Visions of Emory Street Past
There are places we live where we experience so much life, that a part of us stays behind, immersed in the past. My home on Emory Street is such a place for me. It’s the home where my ex-husband and I established our family, built a dream house through two sizeable home renovations that we poured our hearts and souls into, envisioning and manifesting a modern cottage hideaway in the middle of urban San Jose. It’s the home where we slaved over the garden, planting hydrangeas and roses and irises and all manner of flowering bushes, making it a lush paradise for us to enjoy. It’s the home where both of my sons were born, where I nursed them as I rocked gently in my chair, stroking their newborn hair as they drunk themselves to sleep. It’s the home where I poured my soul out on canvas and paper, capturing the beauty of our garden paradise, and exploring my burgeoning motherhood with artworks of my nursing babies.
So why, when I left this home, was I overweight, angry, and disillusioned?
As I sit in front of the house this morning, back in town on a business trip, I let the feelings wash over me. All the joy I felt in this home, all the landmark moments in my adult life, and all the things I did not see then that I see now. I was disconnected from the only thing that mattered: connection to Source.
I remember at the time, when things were going awry and getting tense and difficult in our lives, that so many times I saw this spiritual center down the road and wanted to go in. I would pass by it on a walk and it would call out to me, practically scream to me, and yet I walked on. I was afraid to go in.
In retrospect, I see that I was afraid to go in because, intuitively, I knew going into that spiritual center would mean seeing all the things that were wrong with my life, all the places where I was disconnected and denying my heart’s deepest desires. That black shadow seemed far too immense to face; I chose, instead, to keep pushing forward and trying to make everyone happy with no sacrifices in a situation that demanded sacrifices and different choices.
It took losing this home, moving to Texas to build an even more ostentatious home well past our means, and then losing that home and property to a divorce, before I took the simple step: I looked at the shadow. By now I had let go of everything, so I had nothing left to lose, and looking at the shadow now was clearly my salvation.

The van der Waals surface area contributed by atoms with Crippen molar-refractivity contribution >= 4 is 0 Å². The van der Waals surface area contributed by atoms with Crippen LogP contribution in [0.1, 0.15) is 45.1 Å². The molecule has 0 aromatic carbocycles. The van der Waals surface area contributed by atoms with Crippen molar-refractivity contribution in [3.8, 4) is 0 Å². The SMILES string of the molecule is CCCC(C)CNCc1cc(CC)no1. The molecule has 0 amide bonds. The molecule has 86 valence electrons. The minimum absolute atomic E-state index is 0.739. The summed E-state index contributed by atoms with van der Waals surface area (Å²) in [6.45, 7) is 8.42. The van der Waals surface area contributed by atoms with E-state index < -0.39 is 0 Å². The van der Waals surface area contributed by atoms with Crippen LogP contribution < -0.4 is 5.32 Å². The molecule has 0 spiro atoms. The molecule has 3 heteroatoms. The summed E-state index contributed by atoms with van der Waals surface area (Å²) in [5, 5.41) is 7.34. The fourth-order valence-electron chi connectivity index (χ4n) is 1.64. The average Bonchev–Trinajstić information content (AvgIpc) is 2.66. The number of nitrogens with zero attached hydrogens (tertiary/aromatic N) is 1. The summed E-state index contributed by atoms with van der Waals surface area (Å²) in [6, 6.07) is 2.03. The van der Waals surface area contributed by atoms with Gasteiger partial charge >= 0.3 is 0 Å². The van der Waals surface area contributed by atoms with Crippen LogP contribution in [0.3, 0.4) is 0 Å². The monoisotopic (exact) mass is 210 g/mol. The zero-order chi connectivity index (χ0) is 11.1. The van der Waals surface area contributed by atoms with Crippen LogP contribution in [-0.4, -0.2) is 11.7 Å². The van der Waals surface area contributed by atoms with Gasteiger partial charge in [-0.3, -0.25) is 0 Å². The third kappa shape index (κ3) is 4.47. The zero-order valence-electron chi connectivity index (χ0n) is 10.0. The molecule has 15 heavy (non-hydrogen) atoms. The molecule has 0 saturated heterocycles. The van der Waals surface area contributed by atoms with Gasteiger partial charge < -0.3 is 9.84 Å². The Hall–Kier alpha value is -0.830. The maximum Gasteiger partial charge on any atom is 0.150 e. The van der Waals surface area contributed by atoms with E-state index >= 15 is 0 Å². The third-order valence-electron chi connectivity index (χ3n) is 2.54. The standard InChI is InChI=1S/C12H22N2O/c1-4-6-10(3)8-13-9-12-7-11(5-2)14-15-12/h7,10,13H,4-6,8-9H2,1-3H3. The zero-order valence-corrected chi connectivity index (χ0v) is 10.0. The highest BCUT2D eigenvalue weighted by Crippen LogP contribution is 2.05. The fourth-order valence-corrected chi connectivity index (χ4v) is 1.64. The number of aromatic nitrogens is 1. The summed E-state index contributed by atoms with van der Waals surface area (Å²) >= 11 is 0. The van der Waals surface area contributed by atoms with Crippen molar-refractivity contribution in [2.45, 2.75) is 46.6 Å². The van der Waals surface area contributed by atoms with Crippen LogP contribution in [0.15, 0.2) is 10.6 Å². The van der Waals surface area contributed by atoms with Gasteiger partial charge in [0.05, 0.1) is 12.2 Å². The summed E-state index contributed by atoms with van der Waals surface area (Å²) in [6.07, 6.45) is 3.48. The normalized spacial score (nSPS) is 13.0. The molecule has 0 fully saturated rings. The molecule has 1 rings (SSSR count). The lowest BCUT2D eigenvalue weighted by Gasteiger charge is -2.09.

As I sit in front of Emory Street today, however, I wonder if there could have been another path. If I had gone to that spiritual center, and walked in that door, and faced my shadow…would I have found what I needed to connect with my true self? Would I have had the strength, conviction, and vision to let go of the things that were sucking the life out of me and lead my marriage in a different direction? Would my decision to face my own shadow have been enough to change the destiny for my family?
I recapitulated for quite a while in front of my Emory Street home this morning, letting the emotions arise when they did, and then calmly returning to the task of breathing my energy back from this saturated homestead. As with all things, we cannot move past them until we learn the lessons of the experience. What I learned this morning is the importance of returning to my own center, to my connection with Source, with Spirit, and of deeply questioning feelings of dissatisfaction with my life when they arise. I learned how important it is to be authentic with yourself, and to clean up the internal debris so you can clearly see the garden you are growing all around you. I also glimpsed a vast truth: our attention and gratitude focused on the beauty in our lives grows lushness when we can let go of all that does not serve us. It is imperative that we let go of what we think we need to have because we are comparing ourselves to others, or because we are letting our insecurities take the wheel and drive our lives. What is essential is that we return to our center, connect with Source, and see all the beauty in our lives that truly nourishes our souls , and witness how we could help that beauty grow by simply making different choices and sacrificing the unnecessary ‘wants’ of our ego. Because as I sit in my car in front of my Emory Street past this morning, I notice the beauty that my ex-husband and I created when we lived and loved in his home. What began as tiny hydrangea bushes and spindly flowing bushes when we planted them over 10 years ago, are now lush and gorgeous and full of life.